Librarians and Strummers unite to celebrate Library Day


Chautauquans celebrate Library Day 2011 on the front porch of Smith Memorial Library. Daily file photo.

Kelsey Burritt | Staff Writer

Smith Memorial Library, a gathering place on the grounds, will take a day to celebrate the giving personalities of local librarians. The Summer Strummers, a group of some of the most generous personalities on the grounds, will strike up a sing-along on the library steps from 8:30–10:30 a.m. this morning.

Library Day has been a tradition on the grounds long before Lynn Kinnear, library director, arrived on the scene in 1990.

“It’s just a day that shines the spotlight on the library for the community and also the area librarians,” Kinnear said.

Librarians from the two-county library system get free admission to Chautauqua for the day. The day also offers the opportunity to join Friends of the Library. Tables will be set up outside the library, where Chautauquans can sign up with a $5 minimum donation.

Last year, the library began a new tradition. Any donor of $100 or more can choose a gently-used book from a collection the library has laid out.

The library also hands out “My favorite book” stickers today, which community members are encouraged to fill-out and wear for the day. Kinnear has seen people cross-out ‘book’ and write ‘author.’

But the celebration is not just for the librarians. The library sets up a reception on its front porch with donuts, coffee, tea and other refreshments. That is where the Summer Strummers lead the community in song.

“People love them,” Kinnear said. “It wouldn’t be the same without them.”

The Summer Strummers is a string band established in 2003 by a group of Chautauquans who, already dedicated to their community, wanted a chance to have some fun. This year, they added a trumpet player to the ensemble — Paul Weber, who also plays in various other Chautauqua Amateur Music Program (CAMP) ensembles.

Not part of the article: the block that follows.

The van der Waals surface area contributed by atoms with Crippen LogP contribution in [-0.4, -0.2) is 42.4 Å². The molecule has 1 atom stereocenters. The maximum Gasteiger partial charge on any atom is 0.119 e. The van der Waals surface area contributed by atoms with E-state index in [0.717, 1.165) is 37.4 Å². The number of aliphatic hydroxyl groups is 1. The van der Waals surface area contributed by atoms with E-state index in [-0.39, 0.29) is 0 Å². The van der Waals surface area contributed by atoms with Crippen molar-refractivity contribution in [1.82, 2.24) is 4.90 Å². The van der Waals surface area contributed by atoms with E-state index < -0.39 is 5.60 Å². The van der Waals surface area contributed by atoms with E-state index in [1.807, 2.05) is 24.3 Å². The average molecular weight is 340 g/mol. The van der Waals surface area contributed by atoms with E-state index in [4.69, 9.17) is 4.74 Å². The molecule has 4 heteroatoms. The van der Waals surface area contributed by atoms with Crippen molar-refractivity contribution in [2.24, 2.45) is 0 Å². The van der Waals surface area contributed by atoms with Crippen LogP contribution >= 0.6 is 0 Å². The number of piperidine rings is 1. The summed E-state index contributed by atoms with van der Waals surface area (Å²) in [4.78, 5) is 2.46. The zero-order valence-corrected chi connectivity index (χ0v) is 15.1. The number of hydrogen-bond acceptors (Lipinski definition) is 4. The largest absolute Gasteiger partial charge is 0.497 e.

Ray Defendorf plays the 12-string guitar with the Strummers.

“I play six of them very well, but the other six I don’t know,” Defendorf said. This summer marks his third playing with the Strummers, making him one of the most recent additions to the group.

“I used to watch these guys and think, ‘You know, that’d be a fun thing to be a part of,’” Defendorf said. “There’s a certain feeling of belonging when you’re actually part of a Chautauqua institution like the Summer Strummers.”

Defendorf is a Roman Catholic permanent deacon, and he retired from full-time ministry three years ago. He and his wife have managed the Catholic House for the past eight years. Inspired by religious folk music, Defendorf began writing his own music in that genre years ago.

“I like to say there are a lot of great musical groups, very talented musical groups here at Chautauqua,” Defendorf said, “and then there’s The Summer Strummers.”

Though Defendorf’s jab may be in good spirits, pointing to the informal and fun-loving nature of the group, it also raises to the table the varied and formidable careers that the Strummers have led outside their common hobby.

Joe Prezio, one of the group’s founders, was a nuclear physicist in Buffalo. He now volunteers two days per week at a local hospital. Prezio plays banjo with the Strummers, but also plays piano and tuba.

The band’s lead mandolin player, Bob Ivers, is also a professional painter and has had his own work presented on the grounds. Ivers was once director of design and architecture at Corning Inc.

Ivers’ grandfather, a mandolin teacher and leader of a mandolin orchestra, taught Ivers to play the instrument as a teenager. At the time the Strummers formed, Ivers had not played in about 50 years.

“They organized this band; it gave me the inspiration to pick it up and try it,” Ivers said. “I think there are a lot of people in Chautauqua who informally played instruments­, either classical music or in jazz bands, when they were younger, and they now pick it up and they start to play again.”

Ed Paul, the band’s bass player, is on the board of the Methodist House and had a career as a chemical engineer. Paul also plays in a community orchestra in New Jersey.

“Music is fun. People who are interested in various things don’t always concentrate on one thing,” said Ed Harmon, a ukulele player in the group.

Harmon served as coordinator of the Men’s Club and vice president of the Chautauqua Opera Guild in his 22 years of coming to Chautauqua. Once placed in charge of the Opera kiosk by the Amphitheater, Harmon decided to draw cartoons to place in the display. Ever since, he has been drawing cartoons for Chautauqua, many of which can be seen in The Chautauquan Daily.

Harmon has been a ventriloquist since he was 10 years old, and he also taught ballroom dancing for a stint when he was younger and again for a time at Chautauqua. His career was focused around education, working primarily as a principal.

“I like learning something new. I’m not a youngster anymore,” Harmon said. “You gotta keep doing different things.”